The holiday of Passover, this year starting on the evening of April 10, is generally commemorated by families and friends gathering around a festive table and reciting the story of the Israelites miraculously being taken out of bondage from ancient Egypt by God. The story, read from a book called the Haggadah, begins with the statement, “All who are hungry, let them come and eat. All who are needy, come and celebrate Passover.”
However, for Israel’s poverty-stricken populations, celebrating Passover, with its requirement to eat specially prepared foods, is a challenge. “Over 20 percent of Israeli society live under the poverty line and in the Orthodox Jewish community, poverty can reach over 70 percent,” explained Goldie Sternbuch, Director of Overseas Relations for Meir Panim, to Breaking Israel News. “For Passover, Meir Panim increases its efforts to ensure that all who need help to observe the holiday get what they need.”
Though giving tithes is a year-round commandment, there is an age-old Jewish tradition, known as ma’ot chitim (wheat money or wheat fund) which is discussed in the Talmud and has been practiced for at least 1,600 years. People are asked to donate to this specific fund in order to ensure that the needy have matzah (unleavened bread), which is required eating for the week-long Passover holiday.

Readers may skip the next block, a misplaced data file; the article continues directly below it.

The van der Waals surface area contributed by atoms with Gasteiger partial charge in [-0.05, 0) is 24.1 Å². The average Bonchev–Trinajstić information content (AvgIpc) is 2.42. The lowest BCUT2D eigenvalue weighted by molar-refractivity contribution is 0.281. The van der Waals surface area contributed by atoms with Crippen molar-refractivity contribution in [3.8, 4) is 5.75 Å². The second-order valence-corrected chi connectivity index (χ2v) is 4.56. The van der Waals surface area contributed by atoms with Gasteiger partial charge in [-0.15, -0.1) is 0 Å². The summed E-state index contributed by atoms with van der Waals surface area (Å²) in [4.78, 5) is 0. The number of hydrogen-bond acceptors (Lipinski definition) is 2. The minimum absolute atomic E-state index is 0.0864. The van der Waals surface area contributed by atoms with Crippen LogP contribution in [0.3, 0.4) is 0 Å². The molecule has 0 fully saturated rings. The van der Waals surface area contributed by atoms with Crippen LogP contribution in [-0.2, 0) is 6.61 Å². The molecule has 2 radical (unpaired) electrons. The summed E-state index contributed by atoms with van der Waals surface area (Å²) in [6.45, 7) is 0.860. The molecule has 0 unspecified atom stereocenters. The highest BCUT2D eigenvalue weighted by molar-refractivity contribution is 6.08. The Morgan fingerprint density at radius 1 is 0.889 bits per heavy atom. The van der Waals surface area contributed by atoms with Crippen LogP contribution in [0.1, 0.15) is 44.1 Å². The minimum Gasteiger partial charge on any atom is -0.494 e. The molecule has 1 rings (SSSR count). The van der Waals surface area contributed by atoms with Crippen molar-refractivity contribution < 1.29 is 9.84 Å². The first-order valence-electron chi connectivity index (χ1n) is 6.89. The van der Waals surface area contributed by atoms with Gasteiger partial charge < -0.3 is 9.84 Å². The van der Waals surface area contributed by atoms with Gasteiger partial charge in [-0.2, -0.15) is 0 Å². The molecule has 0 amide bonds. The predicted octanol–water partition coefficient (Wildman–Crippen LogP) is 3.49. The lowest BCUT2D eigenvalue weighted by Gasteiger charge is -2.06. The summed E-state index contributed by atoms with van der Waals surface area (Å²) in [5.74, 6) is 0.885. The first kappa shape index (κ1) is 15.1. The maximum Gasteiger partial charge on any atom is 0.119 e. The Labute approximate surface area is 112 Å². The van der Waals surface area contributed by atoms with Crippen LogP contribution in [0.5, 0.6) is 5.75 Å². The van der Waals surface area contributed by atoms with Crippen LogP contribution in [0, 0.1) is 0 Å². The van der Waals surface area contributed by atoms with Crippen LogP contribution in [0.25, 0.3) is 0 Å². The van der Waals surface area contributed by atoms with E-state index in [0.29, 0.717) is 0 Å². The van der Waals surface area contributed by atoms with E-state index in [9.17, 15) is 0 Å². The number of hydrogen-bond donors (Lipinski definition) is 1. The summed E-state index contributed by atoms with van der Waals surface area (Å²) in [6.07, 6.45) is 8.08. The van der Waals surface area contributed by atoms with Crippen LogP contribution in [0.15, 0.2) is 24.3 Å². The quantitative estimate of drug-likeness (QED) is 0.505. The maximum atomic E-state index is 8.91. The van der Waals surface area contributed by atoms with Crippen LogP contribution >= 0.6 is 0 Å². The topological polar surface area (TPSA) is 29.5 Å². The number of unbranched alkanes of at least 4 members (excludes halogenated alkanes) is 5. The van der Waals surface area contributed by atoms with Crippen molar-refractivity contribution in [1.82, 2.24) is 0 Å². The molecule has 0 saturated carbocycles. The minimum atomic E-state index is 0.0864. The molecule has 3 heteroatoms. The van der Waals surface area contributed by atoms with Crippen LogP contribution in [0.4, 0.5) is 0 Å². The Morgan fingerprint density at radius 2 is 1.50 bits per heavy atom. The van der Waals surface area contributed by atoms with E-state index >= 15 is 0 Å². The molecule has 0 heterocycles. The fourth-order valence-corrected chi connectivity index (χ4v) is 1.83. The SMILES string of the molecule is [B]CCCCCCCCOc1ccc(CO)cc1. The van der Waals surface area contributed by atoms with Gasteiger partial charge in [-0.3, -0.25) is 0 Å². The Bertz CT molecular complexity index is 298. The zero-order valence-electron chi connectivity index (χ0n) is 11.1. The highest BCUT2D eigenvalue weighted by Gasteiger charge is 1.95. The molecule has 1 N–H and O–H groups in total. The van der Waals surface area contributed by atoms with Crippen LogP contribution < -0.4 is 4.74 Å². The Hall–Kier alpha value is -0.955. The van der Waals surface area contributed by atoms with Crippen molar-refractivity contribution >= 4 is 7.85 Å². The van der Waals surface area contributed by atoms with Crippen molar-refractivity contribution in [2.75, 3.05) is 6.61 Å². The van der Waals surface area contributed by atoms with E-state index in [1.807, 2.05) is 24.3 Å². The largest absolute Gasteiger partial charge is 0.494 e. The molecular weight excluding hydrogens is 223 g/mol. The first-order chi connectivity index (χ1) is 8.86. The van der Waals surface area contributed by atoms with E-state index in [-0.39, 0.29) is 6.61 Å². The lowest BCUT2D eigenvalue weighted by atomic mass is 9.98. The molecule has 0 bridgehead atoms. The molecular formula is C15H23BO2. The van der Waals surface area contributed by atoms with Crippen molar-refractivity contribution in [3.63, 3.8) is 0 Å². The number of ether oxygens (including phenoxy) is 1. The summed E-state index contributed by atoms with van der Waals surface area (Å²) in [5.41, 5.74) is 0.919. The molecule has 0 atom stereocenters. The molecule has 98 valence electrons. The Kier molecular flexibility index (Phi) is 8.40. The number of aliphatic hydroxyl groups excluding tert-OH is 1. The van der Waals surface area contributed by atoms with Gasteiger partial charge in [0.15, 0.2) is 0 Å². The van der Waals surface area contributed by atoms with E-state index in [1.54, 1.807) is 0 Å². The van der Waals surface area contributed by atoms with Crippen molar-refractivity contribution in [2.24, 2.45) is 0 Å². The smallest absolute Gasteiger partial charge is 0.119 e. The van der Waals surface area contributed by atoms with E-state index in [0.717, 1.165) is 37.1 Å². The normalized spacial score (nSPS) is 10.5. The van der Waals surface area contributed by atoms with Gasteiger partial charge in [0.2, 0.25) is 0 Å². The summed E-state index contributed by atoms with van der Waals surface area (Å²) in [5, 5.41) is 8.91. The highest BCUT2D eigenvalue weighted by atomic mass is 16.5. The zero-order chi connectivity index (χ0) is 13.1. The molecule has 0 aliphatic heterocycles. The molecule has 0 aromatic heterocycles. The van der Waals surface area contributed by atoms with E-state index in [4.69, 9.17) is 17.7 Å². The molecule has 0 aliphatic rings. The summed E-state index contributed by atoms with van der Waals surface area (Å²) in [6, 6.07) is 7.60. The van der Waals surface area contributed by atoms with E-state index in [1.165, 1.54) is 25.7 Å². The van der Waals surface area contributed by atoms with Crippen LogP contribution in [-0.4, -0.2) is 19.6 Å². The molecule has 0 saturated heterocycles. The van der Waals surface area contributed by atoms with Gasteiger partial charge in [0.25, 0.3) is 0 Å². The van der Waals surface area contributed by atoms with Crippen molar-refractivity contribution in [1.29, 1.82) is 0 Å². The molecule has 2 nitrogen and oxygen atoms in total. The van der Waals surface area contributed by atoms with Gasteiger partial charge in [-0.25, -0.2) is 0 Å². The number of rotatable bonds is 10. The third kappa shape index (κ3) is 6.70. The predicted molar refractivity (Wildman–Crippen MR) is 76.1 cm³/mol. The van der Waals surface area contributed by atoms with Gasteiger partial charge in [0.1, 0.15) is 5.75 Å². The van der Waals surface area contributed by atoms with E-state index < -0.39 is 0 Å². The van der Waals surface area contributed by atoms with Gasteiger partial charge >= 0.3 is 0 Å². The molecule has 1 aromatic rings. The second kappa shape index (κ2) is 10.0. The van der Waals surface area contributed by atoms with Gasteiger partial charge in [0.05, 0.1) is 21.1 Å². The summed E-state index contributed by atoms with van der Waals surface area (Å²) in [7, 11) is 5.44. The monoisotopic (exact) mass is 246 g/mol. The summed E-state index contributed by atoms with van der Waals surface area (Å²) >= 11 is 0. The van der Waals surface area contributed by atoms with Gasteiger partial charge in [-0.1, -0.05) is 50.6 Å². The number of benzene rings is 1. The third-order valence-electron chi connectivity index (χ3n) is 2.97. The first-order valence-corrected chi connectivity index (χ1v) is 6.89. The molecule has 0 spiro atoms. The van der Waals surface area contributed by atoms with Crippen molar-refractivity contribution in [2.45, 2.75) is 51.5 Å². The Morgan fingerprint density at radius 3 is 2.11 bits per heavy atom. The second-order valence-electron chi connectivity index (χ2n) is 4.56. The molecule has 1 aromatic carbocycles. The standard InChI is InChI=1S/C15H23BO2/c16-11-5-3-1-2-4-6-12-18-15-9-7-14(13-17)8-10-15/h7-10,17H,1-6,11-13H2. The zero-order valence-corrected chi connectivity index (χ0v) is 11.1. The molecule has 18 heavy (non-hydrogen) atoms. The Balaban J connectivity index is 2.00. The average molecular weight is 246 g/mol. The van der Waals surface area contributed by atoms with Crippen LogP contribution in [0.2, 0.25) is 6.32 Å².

“Passover food is particularly expensive since there are many Biblical laws relating to its preparation,” continued Sternbuch. “Therefore, Meir Panim is distributing food baskets and pre-paid food shopping cards and holding Passover seders (festive meals) for those who need in order to ease some of the burden Passover places on people.”
Thousands of families will benefit from Meir Panim’s efforts. The organization will distribute 2,500 pre-paid food shopping cards, 3,400 food baskets filled with matzah, oil, wine for the seder, fish, chicken, vegetables and treats; sponsor seders at three of their free restaurant-style soup kitchens for over 300 people; and place over 500 people in homes to enjoy a seder in a family atmosphere.
“Passover places additional pressure on the working poor,” noted Sternbuch. “Schools go on vacation at least a week before Passover, leaving children without proper supervision. Struggling families cannot afford babysitters. Recognizing this problem, Meir Panim is providing a safe and fun environment in our TikvaHope Youth Clubs.”
The main theme of Passover is recognition of the gift of freedom, especially in the Land of Israel. For poverty-stricken Israelis, feeling free from their woes is a near impossibility.
Meir Panim does its best to spread joy and dignity to those who need it most and ease their plight from feeling hungry and lonely. Those who often feel marginalized by society are given an opportunity to feel a bit of liberation, even if only for this moment in time.
To donate to Meir Panim’s Passover fund, please visit here.